peterdascoli serena_fokshaner

Art History as Gateway to Careers

Our alumni destinations demonstrate the breadth of experience and transferrable skills art history graduates have – in addition to those who find jobs in museums, galleries and academic, we have many who go on to work in law, banking, journalism, design, publishing and with the government, as well as many other fields. To illustrate this, here is the latest list of where our most recent former students were working six months after graduation – and remember, this is just from The Courtauld Institute:

  • Art Cuéllar-Nathan
  • Barbican Centre
  • Bloomsbury Publishing
  • Christie’s
  • David Chipperfield Architects
  • English Heritage
  • Frieze
  • Halcyon Gallery
  • Midas PR
  • National Trust
  • Peggy Guggenheim Collection
  • Pinewood Studios
  • Rijksmuseum
  • Royal Academy of Arts
  • Saatchi Gallery
  • Sotheby’s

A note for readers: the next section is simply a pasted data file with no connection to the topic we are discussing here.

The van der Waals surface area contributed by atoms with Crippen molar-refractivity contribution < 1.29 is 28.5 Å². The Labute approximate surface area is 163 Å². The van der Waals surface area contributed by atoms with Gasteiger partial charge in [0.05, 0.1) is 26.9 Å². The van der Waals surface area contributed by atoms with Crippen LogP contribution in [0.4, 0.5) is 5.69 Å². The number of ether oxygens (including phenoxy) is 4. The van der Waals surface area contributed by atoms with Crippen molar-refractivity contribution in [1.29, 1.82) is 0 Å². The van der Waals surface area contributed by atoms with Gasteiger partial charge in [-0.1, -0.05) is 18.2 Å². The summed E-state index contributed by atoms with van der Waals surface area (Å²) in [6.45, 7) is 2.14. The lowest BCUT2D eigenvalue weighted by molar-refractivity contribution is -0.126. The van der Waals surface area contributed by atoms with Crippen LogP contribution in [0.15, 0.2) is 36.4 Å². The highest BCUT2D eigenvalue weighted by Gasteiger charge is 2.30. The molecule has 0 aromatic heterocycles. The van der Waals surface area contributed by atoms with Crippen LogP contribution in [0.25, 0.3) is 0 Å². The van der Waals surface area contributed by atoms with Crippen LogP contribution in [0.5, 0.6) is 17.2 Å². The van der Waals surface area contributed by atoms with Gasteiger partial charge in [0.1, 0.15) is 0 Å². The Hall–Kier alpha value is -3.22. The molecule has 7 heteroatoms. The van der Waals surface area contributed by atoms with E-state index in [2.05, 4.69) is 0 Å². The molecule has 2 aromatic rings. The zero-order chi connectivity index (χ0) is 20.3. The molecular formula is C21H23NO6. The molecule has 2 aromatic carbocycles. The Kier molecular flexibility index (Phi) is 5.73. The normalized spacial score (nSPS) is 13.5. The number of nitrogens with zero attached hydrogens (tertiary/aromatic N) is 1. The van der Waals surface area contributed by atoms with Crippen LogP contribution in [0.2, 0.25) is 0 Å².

• Tate
  • The Courtauld Institute of Art
  • University of Cambridge
  • Victoria and Albert Museum
  • Yale Center for British Art

Source: Based on the latest Destinations of Leavers from Higher Education (DLHE) survey: 6 months after graduation

Art History, Dress & Fashion

My own students in Dress History, a branch of art history that again encompasses the subject’s breadth and diversity have an equally impressive range of post-graduation employment, ranging from museums and galleries, including The Museum at The Fashion Institute of Technology in New York to the Mode Museum in Antwerp and Tate Modern.  Others have worked within the fashion industry, as buyers, as journalists, for example at The Stylist, at Conde Nast and for fashion show producers.  Their success is indicative of the skills art history imparts, and the passion it instills in people to think creatively about historical and contemporary culture.